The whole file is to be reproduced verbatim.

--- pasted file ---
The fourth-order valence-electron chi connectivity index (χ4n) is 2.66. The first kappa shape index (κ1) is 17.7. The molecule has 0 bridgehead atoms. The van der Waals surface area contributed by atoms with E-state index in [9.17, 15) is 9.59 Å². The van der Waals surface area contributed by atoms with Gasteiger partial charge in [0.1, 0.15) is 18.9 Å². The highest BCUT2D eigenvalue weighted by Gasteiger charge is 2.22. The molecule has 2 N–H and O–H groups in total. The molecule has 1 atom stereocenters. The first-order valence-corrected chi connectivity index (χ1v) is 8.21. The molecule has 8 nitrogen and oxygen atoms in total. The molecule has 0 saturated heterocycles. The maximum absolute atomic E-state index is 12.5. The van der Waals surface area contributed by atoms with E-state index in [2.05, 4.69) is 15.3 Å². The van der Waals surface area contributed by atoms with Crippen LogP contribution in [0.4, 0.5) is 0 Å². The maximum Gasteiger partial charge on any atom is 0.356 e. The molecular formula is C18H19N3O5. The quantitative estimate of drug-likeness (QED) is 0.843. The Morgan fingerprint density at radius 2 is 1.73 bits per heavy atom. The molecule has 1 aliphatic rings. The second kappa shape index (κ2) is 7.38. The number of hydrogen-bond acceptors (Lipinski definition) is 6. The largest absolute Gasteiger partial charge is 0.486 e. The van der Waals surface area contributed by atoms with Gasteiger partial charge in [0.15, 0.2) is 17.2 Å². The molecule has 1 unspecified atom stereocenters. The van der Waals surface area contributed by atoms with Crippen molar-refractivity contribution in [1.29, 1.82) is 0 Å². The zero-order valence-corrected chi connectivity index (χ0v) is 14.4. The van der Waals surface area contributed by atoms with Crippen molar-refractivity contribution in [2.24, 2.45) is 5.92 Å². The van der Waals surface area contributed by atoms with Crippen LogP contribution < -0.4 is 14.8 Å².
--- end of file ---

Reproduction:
The fourth-order valence-electron chi connectivity index (χ4n) is 2.66. The first kappa shape index (κ1) is 17.7. The molecule has 0 bridgehead atoms. The van der Waals surface area contributed by atoms with E-state index in [9.17, 15) is 9.59 Å². The van der Waals surface area contributed by atoms with Gasteiger partial charge in [0.1, 0.15) is 18.9 Å². The highest BCUT2D eigenvalue weighted by Gasteiger charge is 2.22. The molecule has 2 N–H and O–H groups in total. The molecule has 1 atom stereocenters. The first-order valence-corrected chi connectivity index (χ1v) is 8.21. The molecule has 8 nitrogen and oxygen atoms in total. The molecule has 0 saturated heterocycles. The maximum absolute atomic E-state index is 12.5. The van der Waals surface area contributed by atoms with E-state index in [2.05, 4.69) is 15.3 Å². The van der Waals surface area contributed by atoms with Crippen LogP contribution in [0.4, 0.5) is 0 Å². The maximum Gasteiger partial charge on any atom is 0.356 e. The molecular formula is C18H19N3O5. The quantitative estimate of drug-likeness (QED) is 0.843. The Morgan fingerprint density at radius 2 is 1.73 bits per heavy atom. The molecule has 1 aliphatic rings. The second kappa shape index (κ2) is 7.38. The number of hydrogen-bond acceptors (Lipinski definition) is 6. The largest absolute Gasteiger partial charge is 0.486 e. The van der Waals surface area contributed by atoms with Gasteiger partial charge in [0.15, 0.2) is 17.2 Å². The molecule has 1 unspecified atom stereocenters. The van der Waals surface area contributed by atoms with Crippen molar-refractivity contribution in [1.29, 1.82) is 0 Å². The zero-order valence-corrected chi connectivity index (χ0v) is 14.4. The van der Waals surface area contributed by atoms with Crippen molar-refractivity contribution in [2.24, 2.45) is 5.92 Å². The van der Waals surface area contributed by atoms with Crippen LogP contribution < -0.4 is 14.8 Å².